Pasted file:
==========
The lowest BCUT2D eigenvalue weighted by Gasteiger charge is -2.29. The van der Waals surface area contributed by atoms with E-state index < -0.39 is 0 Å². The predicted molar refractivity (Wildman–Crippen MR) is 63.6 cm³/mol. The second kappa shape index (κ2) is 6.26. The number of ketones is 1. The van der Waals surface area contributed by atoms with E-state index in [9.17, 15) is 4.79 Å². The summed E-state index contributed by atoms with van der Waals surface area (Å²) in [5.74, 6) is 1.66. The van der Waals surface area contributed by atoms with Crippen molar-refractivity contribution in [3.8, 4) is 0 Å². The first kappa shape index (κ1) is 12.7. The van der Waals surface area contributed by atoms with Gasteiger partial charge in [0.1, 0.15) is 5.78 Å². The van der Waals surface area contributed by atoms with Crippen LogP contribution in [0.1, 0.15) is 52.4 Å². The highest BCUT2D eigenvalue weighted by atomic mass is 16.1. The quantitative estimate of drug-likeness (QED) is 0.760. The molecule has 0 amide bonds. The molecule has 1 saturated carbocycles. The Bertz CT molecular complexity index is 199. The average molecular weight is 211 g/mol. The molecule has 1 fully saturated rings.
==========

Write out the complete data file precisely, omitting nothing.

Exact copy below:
The lowest BCUT2D eigenvalue weighted by Gasteiger charge is -2.29. The van der Waals surface area contributed by atoms with E-state index < -0.39 is 0 Å². The predicted molar refractivity (Wildman–Crippen MR) is 63.6 cm³/mol. The second kappa shape index (κ2) is 6.26. The number of ketones is 1. The van der Waals surface area contributed by atoms with E-state index in [9.17, 15) is 4.79 Å². The summed E-state index contributed by atoms with van der Waals surface area (Å²) in [5.74, 6) is 1.66. The van der Waals surface area contributed by atoms with Crippen molar-refractivity contribution in [3.8, 4) is 0 Å². The first kappa shape index (κ1) is 12.7. The van der Waals surface area contributed by atoms with Gasteiger partial charge in [0.1, 0.15) is 5.78 Å². The van der Waals surface area contributed by atoms with Crippen LogP contribution in [0.1, 0.15) is 52.4 Å². The highest BCUT2D eigenvalue weighted by atomic mass is 16.1. The quantitative estimate of drug-likeness (QED) is 0.760. The molecule has 0 amide bonds. The molecule has 1 saturated carbocycles. The Bertz CT molecular complexity index is 199. The average molecular weight is 211 g/mol. The molecule has 1 fully saturated rings.